EU flunks its rendezvous with history  

EU flunks its rendezvous with history  

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French President Emmanuel Macron participates in a virtual summit with EU leaders at the Elysee Palace, in Paris, on April 23. (Getty Images)

The tragic classical heroine Cassandra has always held a special place in my heart. The beautiful daughter of King Priam of Troy, she rebuffed the advances of Apollo. In revenge, he visited upon her a terrible destiny: Her powers of analytical prediction would always prove correct, but no one would listen to her.
So, at the pivotal moment of the Trojan War, when the Greek horse bearing its soldiers inside was wheeled through the massive Scaean Gate by the clueless Trojans, Cassandra protested, but was dismissed. That night, the Greeks sacked and pillaged that magical city.
When frustrated, I have often privately thought that Cassandra should be the patron saint of political risk analysis, as good advice not taken is an occupational hazard of the business. But now it seems to me that able French President Emmanuel Macron is the modern political equivalent of the mythical Cassandra, fated to see the world clearly, even as his admonitions are largely, and tragically, ignored.
For, despite his on-the-money analysis of the peril that awaits Europe if it continues to fail to get its act together regarding the coronavirus, not nearly enough is presently happening. The great suspicion must be that the EU as sold to the world — a politically unified great power on the global scene — is, a bit like the Wizard of Oz, so much less than initially meets the eye.
The latest EU “emergency” summit of a fortnight ago, the fourth crisis meeting in just seven weeks, was hailed by Macron himself as a make-or-break moment for the bloc. As I wrote in this column just two weeks ago, beyond the details, the summit would make plain if Europe was ready to have its “Hamilton moment” — to finally and definitively answer the question as to whether it is actually a coherent political union, able to quickly and effectively respond to the coronavirus, the political risk event of the generation. Macron rightly said that Europe had reached the critical moment of its “rendezvous with history.” And then, as has been the case so often in the past, nothing much happened.
For the French president, the key immediate question to answer was whether the EU was prepared to truly share the full burden of the coronavirus crisis across its member states. More specifically, he pinned responsibility for the EU’s ultimate fate on rich northern countries Germany and the Netherlands, urging them to allow (and largely finance) a €1.5 trillion ($1.6 trillion) program of fiscal grants to enable the bloc’s plague-ravaged southern nations to economically rebuild themselves from the ruins of months of putting their already-weak economies into the coma of lockdown. But this proposal, despite the full-throated support of the three most important Southern European powers, was met by little more than an embarrassed silence.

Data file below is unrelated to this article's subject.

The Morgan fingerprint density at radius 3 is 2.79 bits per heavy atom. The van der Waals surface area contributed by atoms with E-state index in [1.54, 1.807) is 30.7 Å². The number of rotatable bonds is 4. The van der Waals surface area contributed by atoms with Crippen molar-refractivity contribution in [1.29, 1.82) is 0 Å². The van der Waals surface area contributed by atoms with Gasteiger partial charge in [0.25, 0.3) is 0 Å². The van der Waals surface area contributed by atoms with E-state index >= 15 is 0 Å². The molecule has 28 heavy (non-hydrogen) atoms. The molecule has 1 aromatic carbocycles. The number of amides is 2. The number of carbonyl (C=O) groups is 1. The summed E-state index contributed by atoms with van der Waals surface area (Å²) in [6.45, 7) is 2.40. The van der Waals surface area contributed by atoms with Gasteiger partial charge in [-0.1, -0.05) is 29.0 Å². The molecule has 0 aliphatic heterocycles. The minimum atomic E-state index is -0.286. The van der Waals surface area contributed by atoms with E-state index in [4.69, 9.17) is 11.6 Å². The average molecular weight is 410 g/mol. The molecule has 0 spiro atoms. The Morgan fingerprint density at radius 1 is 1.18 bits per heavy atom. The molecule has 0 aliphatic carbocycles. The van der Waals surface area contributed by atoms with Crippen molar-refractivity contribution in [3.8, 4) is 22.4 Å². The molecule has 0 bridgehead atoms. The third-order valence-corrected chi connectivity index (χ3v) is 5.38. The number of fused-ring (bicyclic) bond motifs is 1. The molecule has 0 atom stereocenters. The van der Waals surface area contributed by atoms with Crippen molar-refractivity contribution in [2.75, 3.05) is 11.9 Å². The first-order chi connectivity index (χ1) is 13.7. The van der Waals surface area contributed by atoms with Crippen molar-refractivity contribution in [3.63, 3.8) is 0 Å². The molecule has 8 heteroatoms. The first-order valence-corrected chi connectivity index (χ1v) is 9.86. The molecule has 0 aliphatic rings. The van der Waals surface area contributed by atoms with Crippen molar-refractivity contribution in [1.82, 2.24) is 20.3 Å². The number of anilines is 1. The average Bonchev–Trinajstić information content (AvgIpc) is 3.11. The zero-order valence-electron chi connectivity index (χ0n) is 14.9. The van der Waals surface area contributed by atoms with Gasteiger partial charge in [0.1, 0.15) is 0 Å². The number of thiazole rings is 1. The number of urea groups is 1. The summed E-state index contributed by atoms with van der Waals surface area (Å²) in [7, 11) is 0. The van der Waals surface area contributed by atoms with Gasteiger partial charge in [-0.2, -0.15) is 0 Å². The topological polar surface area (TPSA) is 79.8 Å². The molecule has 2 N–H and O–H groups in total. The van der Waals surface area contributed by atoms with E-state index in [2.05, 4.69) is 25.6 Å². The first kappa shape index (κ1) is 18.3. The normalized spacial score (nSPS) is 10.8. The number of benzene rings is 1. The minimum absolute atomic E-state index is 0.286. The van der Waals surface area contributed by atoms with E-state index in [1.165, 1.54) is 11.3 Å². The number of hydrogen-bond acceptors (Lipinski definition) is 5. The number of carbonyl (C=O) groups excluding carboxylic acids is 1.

The policy reason for the southerners’ pushing of grants instead of loans is that, rather than loading more unsustainable debt on Spain and Italy, transfers would allow them to recover without visiting dreaded austerity upon the south. Failure to do so, Macron reckons, will merely fuel dangerous levels of anti-EU populism in the south, as Brussels will be seen to have failed the people of Italy and Spain at the moment of greatest crisis, when help was most needed.
Yet the results of the summit were beyond disappointing. The EU issued a much-too-late road map on how its member states ought to exit the lockdown, long after each individual country had already announced their own (largely uncoordinated) plans to do so, often made at the local level.
Secondly, while it was affirmed that common state aid rules will be suspended in the aftermath of the lockdown, only countries with strong fiscal balance sheets will be able to take advantage of this relaxation in order to help national business and their people. It is cold comfort for a debt-oppressed south. The same holds for using government balance sheets to aid Europe’s people in emerging from the crisis: Germany and the Netherlands will be able to do so; France, Italy and Spain, not so much.
It is clear that the EU is not presently capable of creating its own Hamiltonian moment, pulling tighter together politically in order to weather this crisis of crises, for the astute Macron forgot one crucial point. While failing to act would inflame southern populism, acting would animate northern populism.

The great suspicion must be that the EU as sold to the world — a politically unified great power on the global scene — is, a bit like the Wizard of Oz, so much less than initially meets the eye.

Dr. John C. Hulsman

Northern populists would surely ask the painful and strident question as to why they should pay for the debt-strapped south after a decade of southern refusal to enact genuine structural reforms to address the problem. The northern populist refrain would go something like this: “The south didn’t economically fix the roof while the sun was shining, only to come to us in desperation when it’s raining.”
We are left with a situation where the southern political establishment does not think it can survive a populist challenge without a Hamiltonian moment, and the northern political establishment does not think it can survive such a challenge with one. Look for Europe, to the frustration of us all, to continue to be less than meets the eye.

  • Dr. John C. Hulsman is the president and managing partner of John C. Hulsman Enterprises, a prominent global political risk consulting firm. He is also senior columnist for City AM, the newspaper of the City of London. He can be contacted via
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